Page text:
3. The combination of claim2, in which said part is substantially T-shaped, comprising a stem and an upper head, said stem being slidably received in said slot and said head engaging and sliding over the upper surface of said board.
4. The combination of claim 3, in which said part further comprises a lower head spaced from said upper head by a distance substantially the same as the thickness of the slotted portion of said board, thereby to engage and slide over the lower surface of said board as said upper head engages and slides over the upper surface of said board, thereby to restrain movements of said actuating means in a direction perpendicular to said board.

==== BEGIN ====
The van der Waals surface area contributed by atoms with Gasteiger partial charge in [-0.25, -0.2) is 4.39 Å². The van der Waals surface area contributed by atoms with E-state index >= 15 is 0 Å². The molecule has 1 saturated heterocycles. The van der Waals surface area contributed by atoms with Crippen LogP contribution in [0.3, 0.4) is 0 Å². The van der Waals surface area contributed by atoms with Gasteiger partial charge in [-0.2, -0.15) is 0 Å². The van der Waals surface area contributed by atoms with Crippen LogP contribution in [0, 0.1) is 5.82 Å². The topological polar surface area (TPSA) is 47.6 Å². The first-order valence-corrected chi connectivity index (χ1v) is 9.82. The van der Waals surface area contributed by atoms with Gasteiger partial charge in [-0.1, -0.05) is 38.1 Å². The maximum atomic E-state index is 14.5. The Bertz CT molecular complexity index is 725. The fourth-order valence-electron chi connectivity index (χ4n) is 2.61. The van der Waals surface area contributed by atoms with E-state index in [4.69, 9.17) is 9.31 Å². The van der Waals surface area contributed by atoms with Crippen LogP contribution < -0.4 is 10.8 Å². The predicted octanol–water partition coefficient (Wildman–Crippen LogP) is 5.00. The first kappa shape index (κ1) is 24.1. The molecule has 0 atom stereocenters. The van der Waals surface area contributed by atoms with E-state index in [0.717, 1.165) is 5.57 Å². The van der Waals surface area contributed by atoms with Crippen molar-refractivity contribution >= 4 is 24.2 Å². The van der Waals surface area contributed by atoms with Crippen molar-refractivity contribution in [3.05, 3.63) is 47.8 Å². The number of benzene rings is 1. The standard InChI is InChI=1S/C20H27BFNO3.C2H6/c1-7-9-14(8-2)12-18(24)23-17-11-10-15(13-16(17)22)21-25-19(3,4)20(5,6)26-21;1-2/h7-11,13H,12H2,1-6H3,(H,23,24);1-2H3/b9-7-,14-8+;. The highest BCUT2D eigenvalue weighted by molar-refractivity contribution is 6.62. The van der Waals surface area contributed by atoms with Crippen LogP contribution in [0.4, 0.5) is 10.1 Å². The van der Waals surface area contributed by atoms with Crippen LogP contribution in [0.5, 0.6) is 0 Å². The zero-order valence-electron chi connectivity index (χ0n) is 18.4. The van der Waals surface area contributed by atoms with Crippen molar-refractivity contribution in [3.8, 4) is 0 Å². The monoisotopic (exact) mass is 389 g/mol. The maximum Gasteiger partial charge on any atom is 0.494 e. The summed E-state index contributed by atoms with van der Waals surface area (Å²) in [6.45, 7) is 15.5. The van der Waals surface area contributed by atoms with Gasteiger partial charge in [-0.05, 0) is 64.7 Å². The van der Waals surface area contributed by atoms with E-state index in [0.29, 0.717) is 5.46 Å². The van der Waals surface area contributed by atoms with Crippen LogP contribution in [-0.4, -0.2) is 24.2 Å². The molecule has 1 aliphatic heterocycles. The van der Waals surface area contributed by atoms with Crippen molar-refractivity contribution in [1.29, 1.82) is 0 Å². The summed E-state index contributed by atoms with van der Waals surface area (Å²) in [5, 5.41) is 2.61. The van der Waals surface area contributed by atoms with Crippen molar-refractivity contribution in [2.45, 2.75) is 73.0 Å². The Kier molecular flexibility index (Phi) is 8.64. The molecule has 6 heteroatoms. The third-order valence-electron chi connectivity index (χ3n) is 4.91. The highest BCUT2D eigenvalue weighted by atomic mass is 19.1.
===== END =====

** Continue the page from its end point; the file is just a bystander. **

5. The combination of claim 3, in which the width of said slot is slightly greater than the width of said stem, whereby movement of said actuating means is restrained in a direction lateral of said given direction.
6. The combination of claim 2, in which said slot permits only translation motions of said actuating member in said given direction.
7. The combination of claim 6, in which said translational motion is a linear motion.
8. The combination of claim 1, wherein said actuating member comprises a knob and said part is integrally formed with said knob.